A successful radiant installation starts with design

Considerations for radiant design, equipment selection and installation.

By Bo DeAngelo

Three key factors usually determine the success of any radiant project installation.

  • Design;
  • Equipment selection; and
  • Site preparation.

A good radiant design will drive the success of the project. It’s about more than finding a spot on a drawing to rough in where the tubing will go. The first step is understanding what the system is being designed to do. The second step is to determine how the system will be installed. The final step is to have the proper installation processes, techniques, and equipment to ensure the system works correctly and your customer is happy.


Let’s first look at what the radiant system is intended to do. Is this a heating project, snow melting, or is it part of another building system like frost protection? For a radiant installation to succeed, we must understand how it should perform based on its intended use. We also need to understand many aspects of the project, including insulation requirements, building owner expectations, zoning strategy, wet or dry-mass system, floor coverings, finishes, and so on. The system’s overall design should be built around these many factors so we build a system that performs. The system must also comply with local building code.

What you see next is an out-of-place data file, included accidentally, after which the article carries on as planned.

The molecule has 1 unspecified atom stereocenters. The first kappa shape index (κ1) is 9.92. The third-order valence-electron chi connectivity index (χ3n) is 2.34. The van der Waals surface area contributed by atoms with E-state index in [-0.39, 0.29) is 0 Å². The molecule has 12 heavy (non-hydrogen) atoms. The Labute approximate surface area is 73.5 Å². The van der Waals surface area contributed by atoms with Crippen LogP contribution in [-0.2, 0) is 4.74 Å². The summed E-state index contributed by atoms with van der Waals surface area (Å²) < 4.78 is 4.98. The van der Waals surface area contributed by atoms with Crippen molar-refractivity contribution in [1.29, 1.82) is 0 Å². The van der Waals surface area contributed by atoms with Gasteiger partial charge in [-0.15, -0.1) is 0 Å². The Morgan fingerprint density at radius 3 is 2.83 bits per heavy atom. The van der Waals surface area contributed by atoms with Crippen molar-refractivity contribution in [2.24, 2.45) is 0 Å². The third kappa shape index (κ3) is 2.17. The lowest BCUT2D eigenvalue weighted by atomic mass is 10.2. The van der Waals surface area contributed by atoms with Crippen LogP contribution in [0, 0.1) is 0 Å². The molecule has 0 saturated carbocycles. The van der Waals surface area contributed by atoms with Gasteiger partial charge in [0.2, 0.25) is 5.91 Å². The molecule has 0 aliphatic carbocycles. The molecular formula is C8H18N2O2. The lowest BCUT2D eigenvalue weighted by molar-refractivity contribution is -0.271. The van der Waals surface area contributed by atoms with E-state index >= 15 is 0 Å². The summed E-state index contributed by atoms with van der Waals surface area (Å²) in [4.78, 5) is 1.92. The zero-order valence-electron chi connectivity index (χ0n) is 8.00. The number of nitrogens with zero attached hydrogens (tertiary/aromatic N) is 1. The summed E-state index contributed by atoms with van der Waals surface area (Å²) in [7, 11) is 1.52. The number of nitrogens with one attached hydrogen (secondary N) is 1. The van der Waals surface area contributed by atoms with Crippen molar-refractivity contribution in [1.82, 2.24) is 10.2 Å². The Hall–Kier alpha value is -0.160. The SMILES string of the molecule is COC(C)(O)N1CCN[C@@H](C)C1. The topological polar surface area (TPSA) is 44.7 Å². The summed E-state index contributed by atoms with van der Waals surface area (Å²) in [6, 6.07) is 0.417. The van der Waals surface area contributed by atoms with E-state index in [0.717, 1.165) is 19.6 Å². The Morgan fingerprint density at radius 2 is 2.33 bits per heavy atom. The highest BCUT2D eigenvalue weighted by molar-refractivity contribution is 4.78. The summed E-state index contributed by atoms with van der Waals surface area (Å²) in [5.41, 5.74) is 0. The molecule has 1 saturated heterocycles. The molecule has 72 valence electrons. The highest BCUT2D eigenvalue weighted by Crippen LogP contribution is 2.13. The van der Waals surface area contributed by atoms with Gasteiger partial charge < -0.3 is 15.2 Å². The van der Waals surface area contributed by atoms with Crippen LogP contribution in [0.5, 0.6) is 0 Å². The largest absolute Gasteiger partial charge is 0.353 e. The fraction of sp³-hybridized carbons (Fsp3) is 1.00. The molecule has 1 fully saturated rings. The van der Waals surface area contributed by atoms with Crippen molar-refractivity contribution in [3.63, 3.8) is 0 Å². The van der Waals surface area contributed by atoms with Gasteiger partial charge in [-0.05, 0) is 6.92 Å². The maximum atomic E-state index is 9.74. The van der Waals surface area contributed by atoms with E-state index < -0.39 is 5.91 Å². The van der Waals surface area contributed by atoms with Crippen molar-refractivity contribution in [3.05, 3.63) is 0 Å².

Figure 1

DeAngelo residence: Radiant residential design.

Figure 2

Commercial snow-melting design.

Once we’ve completed a thorough design, we'll know what we’re going to need to build the system.

  • What equipment is needed?
  • Where are the various system components going to be placed?
  • How (and when) will the system be installed?
Equipment location